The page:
First rule of surfing: we don’t talk about where to surf

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Among the most satisfying aspects for those who love surfing is to discover a beach where “there is wave”, that is, where the conditions are suitable, and above all hidden or unknown to most. When there are many surfers in the same place, in fact, surfing becomes much more difficult and dangerous: the stretches of sea where the waves are best crowd together, and everyone tries to get up at the same time, hindering each other. For this reason, one of the unwritten rules of the discipline, probably the most important one, requires that you do not share too much information on the most isolated places where you can surf, in order to avoid them becoming too well known and overcrowded, attracting occasional surfers and normal bathers. .

As the Australian surf magazine wrote a few years ago Trackskeeping the secrecy of the best places to surf is one of the things “more at risk»In the contemporary world. The growing popularity of sport has something to do with it, which has contributed to distorting some of the nuances of the culture behind it, but social networks in particular have to do with it. The New York Times he wrote that spreading the location or details of places to surf, especially those out of the way, is a bit like violating the first rule of Fight Cluballuding to the famous novel by Chuck Palahniuk – and to the film of the same name directed by David Fincher – in which a group of people meet secretly to fight each other, but also in a certain sense to redeem themselves.

Traditionally both people who practice surfing and magazines specialized and photographers who follow sport, keep a strict reserve on the little-known points where to do it: the more or less implicit invitation is not to take too many photos, not to turn them too much and possibly refer to the places photographed in a vague way, without specifying the city in which they are located and in some cases not even the province or the country. The same magazine Tracks for example, he had collected some useful rules to avoid having his secret place discovered: carefully choose the people with whom you speak about it, learn to use diplomacy to convince occasional spectators not to reveal its existence and, above all, stay on the stay away from social networks.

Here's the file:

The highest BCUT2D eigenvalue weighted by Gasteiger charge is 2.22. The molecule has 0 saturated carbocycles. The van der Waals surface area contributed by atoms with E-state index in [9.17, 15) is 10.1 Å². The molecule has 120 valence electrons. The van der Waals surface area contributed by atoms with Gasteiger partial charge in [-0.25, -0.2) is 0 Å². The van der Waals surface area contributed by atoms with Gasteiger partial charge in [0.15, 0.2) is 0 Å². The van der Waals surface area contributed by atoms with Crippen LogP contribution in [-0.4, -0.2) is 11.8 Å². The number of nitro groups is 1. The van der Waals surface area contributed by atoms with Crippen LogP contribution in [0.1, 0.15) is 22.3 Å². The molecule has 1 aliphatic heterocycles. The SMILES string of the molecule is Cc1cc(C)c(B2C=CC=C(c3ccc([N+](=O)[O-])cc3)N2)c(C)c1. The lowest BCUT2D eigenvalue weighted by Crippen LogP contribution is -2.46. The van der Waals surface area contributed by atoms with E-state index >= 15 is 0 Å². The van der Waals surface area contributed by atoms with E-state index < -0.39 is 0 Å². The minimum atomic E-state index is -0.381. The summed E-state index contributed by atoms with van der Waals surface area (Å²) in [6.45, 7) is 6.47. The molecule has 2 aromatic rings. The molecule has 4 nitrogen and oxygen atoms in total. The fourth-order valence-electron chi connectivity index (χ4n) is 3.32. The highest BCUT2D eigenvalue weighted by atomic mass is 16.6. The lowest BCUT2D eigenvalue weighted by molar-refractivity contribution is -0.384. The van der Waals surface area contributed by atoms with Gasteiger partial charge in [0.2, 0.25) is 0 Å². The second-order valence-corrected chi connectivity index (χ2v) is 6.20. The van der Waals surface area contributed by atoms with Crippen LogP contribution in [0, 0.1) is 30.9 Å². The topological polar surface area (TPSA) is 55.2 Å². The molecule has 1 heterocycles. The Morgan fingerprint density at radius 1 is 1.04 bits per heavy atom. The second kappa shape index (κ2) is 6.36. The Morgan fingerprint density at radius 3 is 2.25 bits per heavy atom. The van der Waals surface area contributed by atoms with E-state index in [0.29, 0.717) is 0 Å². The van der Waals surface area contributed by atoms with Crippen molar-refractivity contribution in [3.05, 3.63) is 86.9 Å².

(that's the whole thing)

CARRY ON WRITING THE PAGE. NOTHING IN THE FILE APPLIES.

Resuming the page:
– Read also: Why Brazilian surfers are so strong

Facebook and Instagram are the “torment” of surfers almost everywhere, he wrote Tracks, noting that the very idea of ​​social media was “in direct contrast to the principles of spirituality and humility” originally popular among surfers. Today, in fact, a single geo-localized post on social networks is enough to virtually let tens of thousands of users know a place previously known to a handful of people.

Some very popular surfing spots, such as Teahupoo, in Tahiti, French Polynesia, or Salina Cruz, in southwestern Mexico, have completely transformed after being discovered through word of mouth; others have gotten so crowded that pro surfers aren’t even worth going any more.

However, there is another problem: whoever disseminates photos or information that allows too many people to recognize and reveal the most hidden points also risks being subjected to threats, retaliation and assaults.

(AP Photo / Armando Franca)

For example, it happened to the American Chris Burkard, who has 3.8 million followers on Instagram and became known precisely for his photos of remote places, including those where to surf. Burkard told al New York Times to have begun to take an interest in surfing precisely because he was attracted by the “mystery and anonymity” of many of the places where it was practiced: in the meantime, however, his car was damaged and he received death threats.

The surf communities, however, continue to try to keep the secrecy on the most hidden places, with various precautions. Josh Mulcoy, professional surfer and photographer, told al New York Times that if he comes across some particular place and wants to make sure it remains a secret he doesn’t tell anyone but one or two friends, and there is an implicit agreement between them not to tell other people. Others decide instead to establish their own rules, for example who can surf and when, making them clear immediately with whom they should discover their secret places.

Grant Ellis, photo editor of the trade magazine The Surfer’s Journal, says instead to be careful not to show portions of the landscape that could allow you to clearly recognize the place from the photos he chooses to publish. He also says that he tries not to make clear the direction of the wind and the waves, information that those interested in surfing could interpret to get an idea of ​​where they were taken.

– Read also: Surfing but without a board

First rule of surfing: we don’t talk about where to surf – Il Post